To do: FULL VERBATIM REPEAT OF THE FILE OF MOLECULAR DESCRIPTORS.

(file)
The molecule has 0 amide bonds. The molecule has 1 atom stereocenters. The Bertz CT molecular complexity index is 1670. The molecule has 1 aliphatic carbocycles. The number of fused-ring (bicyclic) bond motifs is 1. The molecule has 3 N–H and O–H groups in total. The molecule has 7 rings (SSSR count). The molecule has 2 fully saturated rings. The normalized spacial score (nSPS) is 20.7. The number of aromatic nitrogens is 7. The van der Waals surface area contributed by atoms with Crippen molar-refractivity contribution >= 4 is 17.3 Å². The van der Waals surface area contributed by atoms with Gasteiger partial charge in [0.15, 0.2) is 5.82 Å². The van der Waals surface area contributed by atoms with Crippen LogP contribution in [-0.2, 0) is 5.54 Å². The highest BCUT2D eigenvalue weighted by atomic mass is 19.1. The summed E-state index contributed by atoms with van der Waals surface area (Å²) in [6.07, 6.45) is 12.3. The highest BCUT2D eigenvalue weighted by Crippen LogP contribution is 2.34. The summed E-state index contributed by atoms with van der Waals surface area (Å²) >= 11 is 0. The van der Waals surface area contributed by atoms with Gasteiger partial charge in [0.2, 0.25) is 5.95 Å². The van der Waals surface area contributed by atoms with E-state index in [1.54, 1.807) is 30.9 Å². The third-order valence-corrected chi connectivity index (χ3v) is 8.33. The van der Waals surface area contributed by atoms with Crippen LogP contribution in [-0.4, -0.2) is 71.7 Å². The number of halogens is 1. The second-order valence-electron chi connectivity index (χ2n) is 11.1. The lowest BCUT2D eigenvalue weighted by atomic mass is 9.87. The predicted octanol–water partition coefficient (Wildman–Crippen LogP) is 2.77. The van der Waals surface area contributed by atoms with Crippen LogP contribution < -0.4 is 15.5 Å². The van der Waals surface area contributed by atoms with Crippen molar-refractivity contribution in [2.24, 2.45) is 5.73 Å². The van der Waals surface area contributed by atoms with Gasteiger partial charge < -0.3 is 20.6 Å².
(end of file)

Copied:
The molecule has 0 amide bonds. The molecule has 1 atom stereocenters. The Bertz CT molecular complexity index is 1670. The molecule has 1 aliphatic carbocycles. The number of fused-ring (bicyclic) bond motifs is 1. The molecule has 3 N–H and O–H groups in total. The molecule has 7 rings (SSSR count). The molecule has 2 fully saturated rings. The normalized spacial score (nSPS) is 20.7. The number of aromatic nitrogens is 7. The van der Waals surface area contributed by atoms with Crippen molar-refractivity contribution >= 4 is 17.3 Å². The van der Waals surface area contributed by atoms with Gasteiger partial charge in [0.15, 0.2) is 5.82 Å². The van der Waals surface area contributed by atoms with Crippen LogP contribution in [-0.2, 0) is 5.54 Å². The highest BCUT2D eigenvalue weighted by atomic mass is 19.1. The summed E-state index contributed by atoms with van der Waals surface area (Å²) in [6.07, 6.45) is 12.3. The highest BCUT2D eigenvalue weighted by Crippen LogP contribution is 2.34. The summed E-state index contributed by atoms with van der Waals surface area (Å²) >= 11 is 0. The van der Waals surface area contributed by atoms with Gasteiger partial charge in [0.2, 0.25) is 5.95 Å². The van der Waals surface area contributed by atoms with E-state index in [1.54, 1.807) is 30.9 Å². The third-order valence-corrected chi connectivity index (χ3v) is 8.33. The van der Waals surface area contributed by atoms with Crippen LogP contribution in [-0.4, -0.2) is 71.7 Å². The number of halogens is 1. The second-order valence-electron chi connectivity index (χ2n) is 11.1. The lowest BCUT2D eigenvalue weighted by atomic mass is 9.87. The predicted octanol–water partition coefficient (Wildman–Crippen LogP) is 2.77. The van der Waals surface area contributed by atoms with Crippen LogP contribution < -0.4 is 15.5 Å². The van der Waals surface area contributed by atoms with Crippen molar-refractivity contribution in [2.24, 2.45) is 5.73 Å². The van der Waals surface area contributed by atoms with Gasteiger partial charge < -0.3 is 20.6 Å².